14 Alegria, Margarita, Melissa Vallas, & Andres J. Pumariega. (2010). Racial and ethnic disparities in pediatric mental health. Child and Adolescent Psychiatric Clinics of North America, 19(4): 759–774.
15 Blackwell, D. L. (2010). Family structure and children's health in the United States: Findings from the National Health Interview Survey, 2001-2007. Washington, DC: National Center For Health Statistics. Retrieved January 21, 2016, from http://www.cdc.gov/nchs/data/series/sr_10/sr10_246.pdf.
16 Schreier, H., & Chen, E. (2010). Health Disparities in Adolescence. In A. Steptoe (Ed.), Handbook of Behavioral Medicine (pp. 571–583). New York, NY: Springer.
17Howell, E. (2004). Access to children’s mental health services under Medicaid and SCHIP. Washington, DC: The Urban Institute. Retrieved January 21, 2016, from http://www.urban.org/UploadedPDF/311053_B-60.pdf.
18 Pampel, F. C., Kreueger, P. M., & Denney, J. T. (2010). Socioeconomic disparities in health behaviors. Annual Review of Sociology, 36, 349–370.
19 Hiscock, R., Bauld, L., Amos, A., Fidler, J.A., & Munafo, M. (2012). Socioeconomic status and smoking: a review. Annals of the New York Academy of Sciences, 1248,107–123.
20 Kirby, D. (2002). Antecedents of adolescent initiation of sex, contraceptive use, and pregnancy. American Journal of Health and Behavior, 26(6), 473–485.
21 Berdahl, T.A., Friedman, B.S., McCormick, M.C., & Simpson, S. (2013). Annual report on health care for children and youth in the United States: Trends in racial/ethnic, income, and insurance disparities over time, 2002–2009. Academic Pediatrics, 13(3), 191–203.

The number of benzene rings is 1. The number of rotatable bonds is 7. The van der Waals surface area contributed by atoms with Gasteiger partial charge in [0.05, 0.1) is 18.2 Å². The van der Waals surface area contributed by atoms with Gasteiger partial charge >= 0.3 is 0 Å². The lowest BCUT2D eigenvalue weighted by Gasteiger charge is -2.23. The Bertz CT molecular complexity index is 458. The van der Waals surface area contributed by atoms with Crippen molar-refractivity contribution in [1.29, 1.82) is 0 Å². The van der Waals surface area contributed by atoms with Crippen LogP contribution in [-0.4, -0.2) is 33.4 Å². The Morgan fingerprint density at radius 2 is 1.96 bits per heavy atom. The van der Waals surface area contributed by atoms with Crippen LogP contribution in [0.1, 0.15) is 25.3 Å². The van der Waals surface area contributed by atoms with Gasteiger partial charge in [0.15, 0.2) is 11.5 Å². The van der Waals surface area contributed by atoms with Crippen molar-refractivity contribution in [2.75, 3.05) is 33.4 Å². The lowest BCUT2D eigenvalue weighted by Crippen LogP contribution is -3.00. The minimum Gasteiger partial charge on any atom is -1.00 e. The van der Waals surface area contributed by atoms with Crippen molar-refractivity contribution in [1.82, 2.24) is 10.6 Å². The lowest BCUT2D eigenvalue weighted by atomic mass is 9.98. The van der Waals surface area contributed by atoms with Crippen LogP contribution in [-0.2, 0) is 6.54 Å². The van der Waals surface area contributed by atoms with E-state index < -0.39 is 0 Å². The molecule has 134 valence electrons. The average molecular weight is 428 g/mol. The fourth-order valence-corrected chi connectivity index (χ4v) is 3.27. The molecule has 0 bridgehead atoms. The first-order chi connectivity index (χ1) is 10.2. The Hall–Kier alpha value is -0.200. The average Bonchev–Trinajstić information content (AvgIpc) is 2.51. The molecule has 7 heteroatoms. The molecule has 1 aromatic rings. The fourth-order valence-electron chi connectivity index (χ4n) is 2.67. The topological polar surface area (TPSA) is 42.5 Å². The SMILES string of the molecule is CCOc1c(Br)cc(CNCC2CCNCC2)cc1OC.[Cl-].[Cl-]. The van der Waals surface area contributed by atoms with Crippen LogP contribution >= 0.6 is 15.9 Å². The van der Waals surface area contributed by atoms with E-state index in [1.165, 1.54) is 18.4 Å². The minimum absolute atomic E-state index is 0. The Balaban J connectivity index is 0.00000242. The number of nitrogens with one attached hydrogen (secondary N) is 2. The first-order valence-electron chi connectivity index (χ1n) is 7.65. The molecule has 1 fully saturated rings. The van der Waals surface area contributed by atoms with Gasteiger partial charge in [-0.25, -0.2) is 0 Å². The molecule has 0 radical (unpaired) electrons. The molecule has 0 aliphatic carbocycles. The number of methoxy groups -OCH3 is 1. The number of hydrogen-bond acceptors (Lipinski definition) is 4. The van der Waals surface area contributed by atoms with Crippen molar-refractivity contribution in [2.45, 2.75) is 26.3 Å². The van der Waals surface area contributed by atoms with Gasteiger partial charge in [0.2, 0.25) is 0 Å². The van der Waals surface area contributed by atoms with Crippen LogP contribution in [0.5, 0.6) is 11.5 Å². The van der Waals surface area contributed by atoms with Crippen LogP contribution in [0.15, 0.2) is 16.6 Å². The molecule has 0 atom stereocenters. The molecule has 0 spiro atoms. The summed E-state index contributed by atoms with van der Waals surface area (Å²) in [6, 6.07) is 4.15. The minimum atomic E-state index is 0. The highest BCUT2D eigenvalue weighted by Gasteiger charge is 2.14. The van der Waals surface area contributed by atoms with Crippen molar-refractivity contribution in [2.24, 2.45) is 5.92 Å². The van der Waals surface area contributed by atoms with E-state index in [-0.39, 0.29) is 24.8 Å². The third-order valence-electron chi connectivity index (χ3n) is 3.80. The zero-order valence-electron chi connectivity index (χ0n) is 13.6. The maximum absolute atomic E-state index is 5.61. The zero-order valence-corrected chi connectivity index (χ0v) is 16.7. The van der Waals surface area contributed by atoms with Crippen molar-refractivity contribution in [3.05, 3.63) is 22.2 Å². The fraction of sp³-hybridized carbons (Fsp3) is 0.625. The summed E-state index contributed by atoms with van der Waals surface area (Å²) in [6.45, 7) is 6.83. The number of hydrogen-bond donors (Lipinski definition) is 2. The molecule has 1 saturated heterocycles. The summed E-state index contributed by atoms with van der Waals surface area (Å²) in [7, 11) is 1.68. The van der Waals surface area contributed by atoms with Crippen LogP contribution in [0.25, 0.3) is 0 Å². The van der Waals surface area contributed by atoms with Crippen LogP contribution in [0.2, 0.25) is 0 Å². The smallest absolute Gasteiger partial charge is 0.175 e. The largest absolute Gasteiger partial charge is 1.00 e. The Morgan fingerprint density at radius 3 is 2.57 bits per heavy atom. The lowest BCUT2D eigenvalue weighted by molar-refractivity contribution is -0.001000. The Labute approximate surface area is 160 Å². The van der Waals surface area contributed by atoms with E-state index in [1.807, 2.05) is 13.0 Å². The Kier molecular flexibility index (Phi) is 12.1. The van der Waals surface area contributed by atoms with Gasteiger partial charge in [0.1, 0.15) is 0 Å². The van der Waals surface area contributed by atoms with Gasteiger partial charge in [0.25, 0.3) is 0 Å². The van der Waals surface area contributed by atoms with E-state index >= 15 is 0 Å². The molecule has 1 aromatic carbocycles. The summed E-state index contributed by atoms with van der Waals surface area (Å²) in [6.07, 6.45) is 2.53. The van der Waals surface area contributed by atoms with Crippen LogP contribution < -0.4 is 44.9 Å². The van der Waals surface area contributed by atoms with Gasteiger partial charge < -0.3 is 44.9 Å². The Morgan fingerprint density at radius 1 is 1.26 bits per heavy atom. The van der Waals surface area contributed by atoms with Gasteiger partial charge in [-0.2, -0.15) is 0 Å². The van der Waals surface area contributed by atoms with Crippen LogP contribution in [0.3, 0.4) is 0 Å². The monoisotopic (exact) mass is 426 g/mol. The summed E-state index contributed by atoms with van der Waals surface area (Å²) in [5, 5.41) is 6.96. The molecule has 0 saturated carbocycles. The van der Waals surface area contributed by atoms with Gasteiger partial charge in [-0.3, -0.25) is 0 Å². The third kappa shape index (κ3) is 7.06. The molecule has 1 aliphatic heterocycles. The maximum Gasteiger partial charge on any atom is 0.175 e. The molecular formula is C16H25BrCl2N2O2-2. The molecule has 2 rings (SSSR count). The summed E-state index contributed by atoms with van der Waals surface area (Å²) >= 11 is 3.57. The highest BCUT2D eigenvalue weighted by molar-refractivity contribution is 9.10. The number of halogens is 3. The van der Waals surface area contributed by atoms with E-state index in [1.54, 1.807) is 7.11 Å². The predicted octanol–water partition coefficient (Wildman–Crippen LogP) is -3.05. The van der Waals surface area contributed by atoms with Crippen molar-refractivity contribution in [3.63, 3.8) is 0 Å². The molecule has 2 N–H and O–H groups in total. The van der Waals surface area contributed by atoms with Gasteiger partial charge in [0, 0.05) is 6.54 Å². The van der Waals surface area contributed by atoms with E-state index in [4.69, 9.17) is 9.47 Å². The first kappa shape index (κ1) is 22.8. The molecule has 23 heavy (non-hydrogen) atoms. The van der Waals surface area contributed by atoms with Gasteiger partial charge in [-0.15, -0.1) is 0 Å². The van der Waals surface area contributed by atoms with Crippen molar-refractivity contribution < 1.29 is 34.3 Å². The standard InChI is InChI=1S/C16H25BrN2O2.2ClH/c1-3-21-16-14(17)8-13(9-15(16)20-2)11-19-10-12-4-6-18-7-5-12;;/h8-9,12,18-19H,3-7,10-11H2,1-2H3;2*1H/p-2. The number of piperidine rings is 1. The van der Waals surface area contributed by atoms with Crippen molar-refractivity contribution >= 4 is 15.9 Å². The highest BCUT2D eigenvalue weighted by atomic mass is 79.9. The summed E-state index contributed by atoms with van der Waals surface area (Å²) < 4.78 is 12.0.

22 Evans, G. W. (2006). Child development and the physical environment. Annual Review of Psychology, 57, 423–451.
23 Woolf, S. H., & Braveman, P. (2011). Where health disparities begin: The role of social and economic determinants — and why current policies may make matters worse. Health Affairs, 30(10), 1–8.
24 U.S. Department of Health and Human Services. (2011). The health and well-being of children in rural areas: A portrait of the nation, 2007. Rockville, MD: U.S. Department of Health and Human Services, Health Resources and Services Administration, Maternal and Child Health Bureau.Retrieved January 21, 2016, from http://mchb.hrsa.gov/nsch/07rural/moreinfo/pdf/nsch07rural.pdf.
26 Byck, G. R., Walton, S. M., & Cooksey, J. A. (2008). Access to dental care services for Medicaid children: Variations by urban/rural categories in Illinois. The Journal of Rural Health, 18(4), 512–520.
27 DeVoe, J., Krois, L., & Stenger, R. (2009). Do children in rural areas still have different access to healthcare? Results from a statewide survey of Oregon's food stamp population. The Journal of Rural Health, 25(1).
28 Zimmer-Gembeck, M. J., Alexander, T., & Nystrom, R. J. (1997). Adolescents report their need for and use of health care services. Journal of Adolescent Health, 21, 388–399.
29 Gamm, L. D., Hutchison, L. L., Dabney, B. J., & Doresey, A. M. (Eds.). (2003). Rural Healthy People 2010: A companion document to Healthy People 2010 (Vol. 1).
Content created by Office of Adolescent Health
Content last reviewed on November 1, 2016